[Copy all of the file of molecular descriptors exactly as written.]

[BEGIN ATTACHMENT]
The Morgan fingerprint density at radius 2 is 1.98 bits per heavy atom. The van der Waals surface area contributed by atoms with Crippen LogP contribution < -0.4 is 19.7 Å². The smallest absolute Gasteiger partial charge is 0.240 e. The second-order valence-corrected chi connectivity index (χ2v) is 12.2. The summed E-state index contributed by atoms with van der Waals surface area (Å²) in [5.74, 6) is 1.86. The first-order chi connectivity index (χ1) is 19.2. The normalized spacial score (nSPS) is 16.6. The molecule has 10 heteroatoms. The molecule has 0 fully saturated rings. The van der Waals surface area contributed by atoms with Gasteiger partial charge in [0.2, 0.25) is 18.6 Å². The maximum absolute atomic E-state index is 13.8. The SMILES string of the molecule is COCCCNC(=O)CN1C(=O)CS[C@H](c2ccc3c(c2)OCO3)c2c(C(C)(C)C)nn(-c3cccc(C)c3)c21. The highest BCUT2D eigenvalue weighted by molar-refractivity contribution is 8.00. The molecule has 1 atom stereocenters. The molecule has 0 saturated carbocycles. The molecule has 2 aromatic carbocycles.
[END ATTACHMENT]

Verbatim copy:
The Morgan fingerprint density at radius 2 is 1.98 bits per heavy atom. The van der Waals surface area contributed by atoms with Crippen LogP contribution < -0.4 is 19.7 Å². The smallest absolute Gasteiger partial charge is 0.240 e. The second-order valence-corrected chi connectivity index (χ2v) is 12.2. The summed E-state index contributed by atoms with van der Waals surface area (Å²) in [5.74, 6) is 1.86. The first-order chi connectivity index (χ1) is 19.2. The normalized spacial score (nSPS) is 16.6. The molecule has 10 heteroatoms. The molecule has 0 fully saturated rings. The van der Waals surface area contributed by atoms with Gasteiger partial charge in [0.2, 0.25) is 18.6 Å². The maximum absolute atomic E-state index is 13.8. The SMILES string of the molecule is COCCCNC(=O)CN1C(=O)CS[C@H](c2ccc3c(c2)OCO3)c2c(C(C)(C)C)nn(-c3cccc(C)c3)c21. The highest BCUT2D eigenvalue weighted by molar-refractivity contribution is 8.00. The molecule has 1 atom stereocenters. The molecule has 0 saturated carbocycles. The molecule has 2 aromatic carbocycles.